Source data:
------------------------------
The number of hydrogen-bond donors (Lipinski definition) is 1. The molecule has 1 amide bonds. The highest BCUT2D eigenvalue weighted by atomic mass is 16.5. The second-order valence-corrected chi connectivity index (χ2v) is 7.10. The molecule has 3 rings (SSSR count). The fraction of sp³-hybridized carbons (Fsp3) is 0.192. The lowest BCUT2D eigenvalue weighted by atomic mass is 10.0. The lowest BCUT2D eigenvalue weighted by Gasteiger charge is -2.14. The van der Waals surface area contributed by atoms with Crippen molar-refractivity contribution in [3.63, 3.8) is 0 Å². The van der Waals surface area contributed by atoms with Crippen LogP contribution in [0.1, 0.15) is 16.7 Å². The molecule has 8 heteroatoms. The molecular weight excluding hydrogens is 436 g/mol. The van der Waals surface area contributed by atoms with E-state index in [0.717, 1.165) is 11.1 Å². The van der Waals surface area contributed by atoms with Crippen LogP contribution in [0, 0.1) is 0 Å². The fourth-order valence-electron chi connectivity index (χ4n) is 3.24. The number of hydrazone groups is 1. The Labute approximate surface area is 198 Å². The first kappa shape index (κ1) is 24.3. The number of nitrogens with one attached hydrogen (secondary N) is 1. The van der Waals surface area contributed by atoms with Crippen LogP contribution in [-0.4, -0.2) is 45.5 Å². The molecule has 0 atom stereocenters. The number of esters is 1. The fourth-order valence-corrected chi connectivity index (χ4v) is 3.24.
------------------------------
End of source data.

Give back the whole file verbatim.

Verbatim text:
The number of hydrogen-bond donors (Lipinski definition) is 1. The molecule has 1 amide bonds. The highest BCUT2D eigenvalue weighted by atomic mass is 16.5. The second-order valence-corrected chi connectivity index (χ2v) is 7.10. The molecule has 3 rings (SSSR count). The fraction of sp³-hybridized carbons (Fsp3) is 0.192. The lowest BCUT2D eigenvalue weighted by atomic mass is 10.0. The lowest BCUT2D eigenvalue weighted by Gasteiger charge is -2.14. The van der Waals surface area contributed by atoms with Crippen molar-refractivity contribution in [3.63, 3.8) is 0 Å². The van der Waals surface area contributed by atoms with Crippen LogP contribution in [0.1, 0.15) is 16.7 Å². The molecule has 8 heteroatoms. The molecular weight excluding hydrogens is 436 g/mol. The van der Waals surface area contributed by atoms with E-state index in [0.717, 1.165) is 11.1 Å². The van der Waals surface area contributed by atoms with Crippen LogP contribution in [0, 0.1) is 0 Å². The fourth-order valence-electron chi connectivity index (χ4n) is 3.24. The number of hydrazone groups is 1. The Labute approximate surface area is 198 Å². The first kappa shape index (κ1) is 24.3. The number of nitrogens with one attached hydrogen (secondary N) is 1. The van der Waals surface area contributed by atoms with Crippen LogP contribution in [-0.4, -0.2) is 45.5 Å². The molecule has 0 atom stereocenters. The number of esters is 1. The fourth-order valence-corrected chi connectivity index (χ4v) is 3.24.